From the various overlooks along the north unit trail such as Fire Point, Eagle Rock, Twin Views, Third View and Hanging Rock, visitors are provided with dramatic views of the Mississippi River Valley. The rugged terrain of the area resulted from the waters eroding and dissolving the limestone bedrock. During the ice ages, this area was untouched by the continental glaciers. The portion of northeast Iowa and southwest Wisconsin that was completely surrounded by glaciers is known as the driftless zone. Although glaciers did not directly affect the area, their meltwater carved out the Mississippi River valley.
A visitor standing at the Fire Point overlook in Effigy Mounds National Monument surveys a scene much like one Mark Twain described more than a century ago: "...the great Mississippi, the majestic, the magnificent, rolling its mile-wide tide along, shining in the sun, the dense forest…bounding the river glimpse and turning it into a sort of sea.." The bluffs of the Mississippi extend downstream as far as the eye can measure. Hawks soar above the wooded islands in the river's braided channel, while crows caw from the bluff tops. In autumn, the red,yellows and oranges present a vivid display of color.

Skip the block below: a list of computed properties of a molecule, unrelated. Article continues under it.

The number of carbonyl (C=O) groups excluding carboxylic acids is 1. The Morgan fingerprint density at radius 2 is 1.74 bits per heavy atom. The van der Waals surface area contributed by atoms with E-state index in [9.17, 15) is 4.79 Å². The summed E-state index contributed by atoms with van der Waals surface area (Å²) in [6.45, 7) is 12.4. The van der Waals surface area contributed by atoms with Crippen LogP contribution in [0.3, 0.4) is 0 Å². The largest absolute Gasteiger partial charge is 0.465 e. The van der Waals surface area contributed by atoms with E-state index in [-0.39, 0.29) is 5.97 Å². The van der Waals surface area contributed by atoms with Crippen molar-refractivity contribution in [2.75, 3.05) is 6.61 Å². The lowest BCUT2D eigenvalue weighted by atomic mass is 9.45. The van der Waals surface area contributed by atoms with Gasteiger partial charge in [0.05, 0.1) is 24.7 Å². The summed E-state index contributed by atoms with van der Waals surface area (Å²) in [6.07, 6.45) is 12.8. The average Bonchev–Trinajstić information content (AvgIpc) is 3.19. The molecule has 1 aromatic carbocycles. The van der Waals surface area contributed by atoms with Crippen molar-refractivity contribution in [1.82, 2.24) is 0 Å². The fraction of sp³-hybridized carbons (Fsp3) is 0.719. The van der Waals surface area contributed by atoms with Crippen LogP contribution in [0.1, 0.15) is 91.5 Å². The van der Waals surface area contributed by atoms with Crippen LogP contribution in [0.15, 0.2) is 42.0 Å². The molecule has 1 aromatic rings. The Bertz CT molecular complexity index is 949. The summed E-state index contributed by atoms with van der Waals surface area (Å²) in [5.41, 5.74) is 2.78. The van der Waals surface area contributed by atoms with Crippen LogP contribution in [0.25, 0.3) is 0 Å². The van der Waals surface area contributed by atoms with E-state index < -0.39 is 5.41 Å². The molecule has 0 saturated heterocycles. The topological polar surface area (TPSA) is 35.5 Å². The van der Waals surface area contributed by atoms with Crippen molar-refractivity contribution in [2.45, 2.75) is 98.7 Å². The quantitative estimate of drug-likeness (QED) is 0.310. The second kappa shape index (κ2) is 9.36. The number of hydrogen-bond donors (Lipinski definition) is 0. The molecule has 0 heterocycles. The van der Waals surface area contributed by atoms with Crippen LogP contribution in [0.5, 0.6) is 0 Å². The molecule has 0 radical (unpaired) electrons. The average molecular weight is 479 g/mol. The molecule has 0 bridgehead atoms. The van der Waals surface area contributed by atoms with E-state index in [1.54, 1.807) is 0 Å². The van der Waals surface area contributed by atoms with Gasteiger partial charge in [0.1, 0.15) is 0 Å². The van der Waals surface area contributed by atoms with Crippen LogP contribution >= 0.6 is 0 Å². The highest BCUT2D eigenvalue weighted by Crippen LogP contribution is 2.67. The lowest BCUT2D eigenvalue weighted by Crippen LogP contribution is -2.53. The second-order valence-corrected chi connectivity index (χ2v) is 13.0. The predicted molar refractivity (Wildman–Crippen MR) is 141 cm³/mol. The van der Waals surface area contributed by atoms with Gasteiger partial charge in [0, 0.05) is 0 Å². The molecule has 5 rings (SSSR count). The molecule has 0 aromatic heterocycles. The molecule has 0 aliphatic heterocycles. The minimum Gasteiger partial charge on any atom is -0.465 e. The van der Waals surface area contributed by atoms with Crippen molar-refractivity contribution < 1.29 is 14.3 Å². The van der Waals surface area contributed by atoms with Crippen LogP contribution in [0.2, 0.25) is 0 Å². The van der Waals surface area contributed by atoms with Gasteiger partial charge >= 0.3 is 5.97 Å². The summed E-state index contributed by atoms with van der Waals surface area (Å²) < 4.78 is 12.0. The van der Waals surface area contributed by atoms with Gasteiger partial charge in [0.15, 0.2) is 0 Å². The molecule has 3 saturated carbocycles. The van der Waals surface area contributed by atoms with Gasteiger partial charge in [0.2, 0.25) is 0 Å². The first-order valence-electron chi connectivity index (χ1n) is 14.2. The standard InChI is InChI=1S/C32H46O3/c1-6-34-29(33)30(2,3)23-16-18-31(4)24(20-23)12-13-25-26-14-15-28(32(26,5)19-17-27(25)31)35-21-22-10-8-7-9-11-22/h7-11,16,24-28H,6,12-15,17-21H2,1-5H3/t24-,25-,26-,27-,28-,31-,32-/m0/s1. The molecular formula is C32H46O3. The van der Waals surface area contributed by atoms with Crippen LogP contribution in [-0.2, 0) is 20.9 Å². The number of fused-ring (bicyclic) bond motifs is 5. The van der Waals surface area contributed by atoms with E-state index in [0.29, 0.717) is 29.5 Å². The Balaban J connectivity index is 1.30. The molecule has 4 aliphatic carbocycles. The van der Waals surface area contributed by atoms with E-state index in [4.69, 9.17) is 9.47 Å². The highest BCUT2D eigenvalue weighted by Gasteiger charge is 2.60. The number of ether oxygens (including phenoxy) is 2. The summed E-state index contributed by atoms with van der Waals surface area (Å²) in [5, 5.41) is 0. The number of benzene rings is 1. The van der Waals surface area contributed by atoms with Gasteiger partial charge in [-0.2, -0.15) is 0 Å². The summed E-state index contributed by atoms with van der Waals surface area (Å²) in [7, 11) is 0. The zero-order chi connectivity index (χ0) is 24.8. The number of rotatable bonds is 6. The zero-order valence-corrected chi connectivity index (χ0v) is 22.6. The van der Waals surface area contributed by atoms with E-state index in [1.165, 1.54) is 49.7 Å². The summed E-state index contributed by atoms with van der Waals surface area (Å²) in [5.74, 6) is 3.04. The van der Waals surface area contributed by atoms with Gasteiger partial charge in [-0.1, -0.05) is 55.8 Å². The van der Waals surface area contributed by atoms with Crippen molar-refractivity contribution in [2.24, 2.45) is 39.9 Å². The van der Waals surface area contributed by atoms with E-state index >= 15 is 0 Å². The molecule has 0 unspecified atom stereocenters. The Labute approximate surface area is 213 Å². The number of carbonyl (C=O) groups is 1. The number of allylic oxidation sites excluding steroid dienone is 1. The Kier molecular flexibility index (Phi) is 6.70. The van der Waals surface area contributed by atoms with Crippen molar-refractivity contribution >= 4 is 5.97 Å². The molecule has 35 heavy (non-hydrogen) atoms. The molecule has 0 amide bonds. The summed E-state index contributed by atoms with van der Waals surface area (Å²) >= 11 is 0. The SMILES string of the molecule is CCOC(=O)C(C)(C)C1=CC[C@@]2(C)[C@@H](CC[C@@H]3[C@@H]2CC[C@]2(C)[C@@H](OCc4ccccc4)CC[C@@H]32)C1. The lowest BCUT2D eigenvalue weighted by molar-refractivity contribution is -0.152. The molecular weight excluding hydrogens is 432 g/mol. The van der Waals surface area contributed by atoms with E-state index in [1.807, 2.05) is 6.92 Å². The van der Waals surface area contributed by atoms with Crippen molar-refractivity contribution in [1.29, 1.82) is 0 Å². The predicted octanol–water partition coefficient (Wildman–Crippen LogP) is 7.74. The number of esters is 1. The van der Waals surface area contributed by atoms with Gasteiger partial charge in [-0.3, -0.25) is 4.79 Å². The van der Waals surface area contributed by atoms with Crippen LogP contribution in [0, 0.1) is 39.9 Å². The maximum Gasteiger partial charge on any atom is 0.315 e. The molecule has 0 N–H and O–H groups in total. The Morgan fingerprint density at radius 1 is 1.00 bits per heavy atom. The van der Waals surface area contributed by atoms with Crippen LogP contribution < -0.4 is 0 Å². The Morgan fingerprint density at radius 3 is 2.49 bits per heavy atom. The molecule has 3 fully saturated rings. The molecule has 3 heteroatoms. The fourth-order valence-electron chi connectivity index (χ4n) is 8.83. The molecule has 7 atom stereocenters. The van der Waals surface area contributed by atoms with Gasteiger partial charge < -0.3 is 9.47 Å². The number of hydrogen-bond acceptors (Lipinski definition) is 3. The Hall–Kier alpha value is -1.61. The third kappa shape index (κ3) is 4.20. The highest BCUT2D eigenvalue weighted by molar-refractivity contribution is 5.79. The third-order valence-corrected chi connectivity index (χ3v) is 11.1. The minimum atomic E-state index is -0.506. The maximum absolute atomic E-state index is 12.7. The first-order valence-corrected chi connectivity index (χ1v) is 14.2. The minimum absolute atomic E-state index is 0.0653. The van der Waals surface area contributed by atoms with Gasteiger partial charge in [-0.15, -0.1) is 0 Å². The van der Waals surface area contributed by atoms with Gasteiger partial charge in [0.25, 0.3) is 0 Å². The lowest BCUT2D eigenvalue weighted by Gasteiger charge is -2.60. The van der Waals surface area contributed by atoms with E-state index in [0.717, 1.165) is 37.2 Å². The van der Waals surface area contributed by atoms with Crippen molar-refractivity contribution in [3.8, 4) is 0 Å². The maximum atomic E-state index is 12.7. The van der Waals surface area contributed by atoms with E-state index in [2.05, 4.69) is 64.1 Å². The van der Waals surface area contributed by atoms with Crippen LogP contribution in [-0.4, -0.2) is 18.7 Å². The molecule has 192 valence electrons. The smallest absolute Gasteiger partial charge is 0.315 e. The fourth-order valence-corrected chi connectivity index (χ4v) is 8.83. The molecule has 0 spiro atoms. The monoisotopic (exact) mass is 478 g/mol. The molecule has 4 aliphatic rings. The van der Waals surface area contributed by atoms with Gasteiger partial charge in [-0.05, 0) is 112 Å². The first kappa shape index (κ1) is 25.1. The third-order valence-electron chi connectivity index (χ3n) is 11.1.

Shifting gaze to the right, along the near bank, the visitor sees the spot where the Yellow River empties into the Mississippi. Following the tributary drainage upward, openings among the trees reveal fingers of remnant prairie, the easternmost extensions of the sea of grass that once continued to the base of the Rocky Mountains.
Turning away from the river, the visitor beholds a scene from an earlier time. A procession of conical mounds lines a trail back into the woods. At the head of the trail is the Little Bear Mound, one of the monument's finest examples of the effigy style. A short walk and one encounters the companion Great Bear Mound; beyond that, more mounds of the conical and linear style. The visitor contemplates these mounds in a primitive setting, without the distractions of roads, parking lots, or the other intrusions. Therein lies the prime aesthetic value of Effigy Mounds National Monument; the ability to view superb examples of the mound builders' art amid an extraordinary scenic setting.
Did You Know?
An important figure in the documentation of Iowa's effigy mounds was Ellison Orr. Born in 1857, Orr worked other jobs while pursuing research in archeology. After retiring at the age of 73, Orr began a career as an archeologist spending the next 20 years conducting surveys and excavations.